From that time on, he was given the title ‘The Buddha’ or ‘The Awakened One’, which in Sanskrit means a person who has awakened to the true nature of reality. We all live in a fog of illusions created by mistaken perceptions and impurities – hate, greed, and ignorance. A Buddha is one who has become free from the fog. It is said that when a Buddha dies he or she is not reborn but passes into the peace of Nirvana, which is not a ‘heaven’ but a transformed state of existence or mind.

After his awakening, the Buddha was hesitant about teaching others the truth of suffering that he had realized. He thought that this truth was so profound and radical people wouldn’t believe or listen to him. However, out of compassion for all sentient beings and their suffering, he decided he must try.  He gave his first sermon in modern-day Sarnath, near Benares on The Four Noble Truths (I will explain this in another article.) He then walked from village to village, attracting disciples along the way, and spending the rest of his life, around 45 years, teaching people and pilgrims the Buddha-Dharma of how to realize the nature of their minds to overcome suffering and attain enlightenment.  He founded the original order of Buddhist monks and nuns, many of whom became great teachers also.

 The Buddha died in Kushinagar, located in what is now the state of Uttar Pradesh in northern India, in the early 5th century, about 483 BCE. But the truth of his Dharma is still alive today.

There are three main schools or Yana’s (In Sanskrit and Pali: Vehicle), methods of spiritual practice in Buddhism: Hinayana, Mahayana, and Vajrayana which are centered on the idea of reaching enlightenment and finding Nirvana. Which is the ultimate goal for all Buddhists. However, these three schools of Buddhism believe in different paths to reach Nirvana and were taught by the Buddha in response to the various capacities of individuals.

Hinayana or Theravada Buddhism – The lesser vehicle.

This movement is strongest in Sri Lanka, Cambodia, Thailand, Laos, and Burma (Myanmar). The name means ‘the doctrine of the elders’ – the elders being the senior Buddhist monks. This school of Buddhism believes that it has remained closest to the original teachings of the Buddha. Theravada Buddhists strive to become Arhats, one who has gained insight into the true nature of reality, achieved nirvana, and gain freedom from the cycles of worldly existence or samsara.

Mahayana Buddhism – The greater vehicle.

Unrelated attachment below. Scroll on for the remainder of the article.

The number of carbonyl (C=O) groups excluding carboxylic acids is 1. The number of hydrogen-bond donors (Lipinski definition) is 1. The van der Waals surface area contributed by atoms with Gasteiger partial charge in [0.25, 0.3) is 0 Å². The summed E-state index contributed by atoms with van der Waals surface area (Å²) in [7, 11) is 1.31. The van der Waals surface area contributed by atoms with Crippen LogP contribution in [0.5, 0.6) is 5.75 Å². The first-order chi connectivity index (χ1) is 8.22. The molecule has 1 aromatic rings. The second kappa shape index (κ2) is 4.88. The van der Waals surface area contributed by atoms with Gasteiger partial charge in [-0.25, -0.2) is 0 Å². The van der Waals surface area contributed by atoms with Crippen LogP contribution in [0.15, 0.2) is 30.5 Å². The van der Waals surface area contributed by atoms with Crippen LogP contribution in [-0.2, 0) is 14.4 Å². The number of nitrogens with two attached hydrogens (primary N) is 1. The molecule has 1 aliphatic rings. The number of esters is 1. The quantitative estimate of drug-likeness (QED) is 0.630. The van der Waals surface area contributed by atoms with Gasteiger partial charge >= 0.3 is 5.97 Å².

This movement arose within India around the beginning of the common era and by the 9th century became the dominant influence on the Buddhist cultures of Central and East Asia, which it remains today. This method was taught to those with greater capacity with an emphasis on actions of mind. Compassion is very important and Mahayana Buddhists after reaching enlightenment may choose to stay in the cycle of samsara/ existence, out of compassion to help others to achieve the same state.

Vajrayana Buddhism – The diamond or thunderbolt vehicle.

This movement developed in India around the 6th or 7th century CE. The word Vajra refers to the diamond-hard thunderbolt that was used as a weapon by the Hindu god of thunder and rain, Indra. Yana refers to the way or the spiritual vehicle, for achieving enlightenment for the benefit of all beings. This method was taught to those exceptional beings that were able to directly realise the nature of the mind. Vajrayana Buddhism proposes that it can provide a faster path towards enlightenment, thus reducing the need of experiencing several lifetimes before reaching enlightenment, and contain many more skillful means (Upaya). The importance of the theory of emptiness is central to the Tantric Buddhist view and practice. Emptiness doesn’t mean nothingness but that nothing is permanent and thus everything is permeated by an underlying condition of impermanence and instability.  This means that nothing exists of its own accord but only through interdependence upon all other things. 

So, that is my brief view of what I understand about Buddhism. I hope you find it useful.


Why i’m offering my book for free.

A Lotus Trail was one of the hardest projects of my life and has taken me about 20 years to complete because I have written it from my life journey experiences. Also being uneducated, dyslexic, and having no time, didn’t help. I started writing part one back in 2002 in Thailand when I settled down on an island after backpacking around the world for 20 years. Hitching lifts when I could and getting dead-end jobs here and there to support my travel as I went. Life was a party and I was the party, where anything and everything goes… It’s a wonder I’m still alive today!!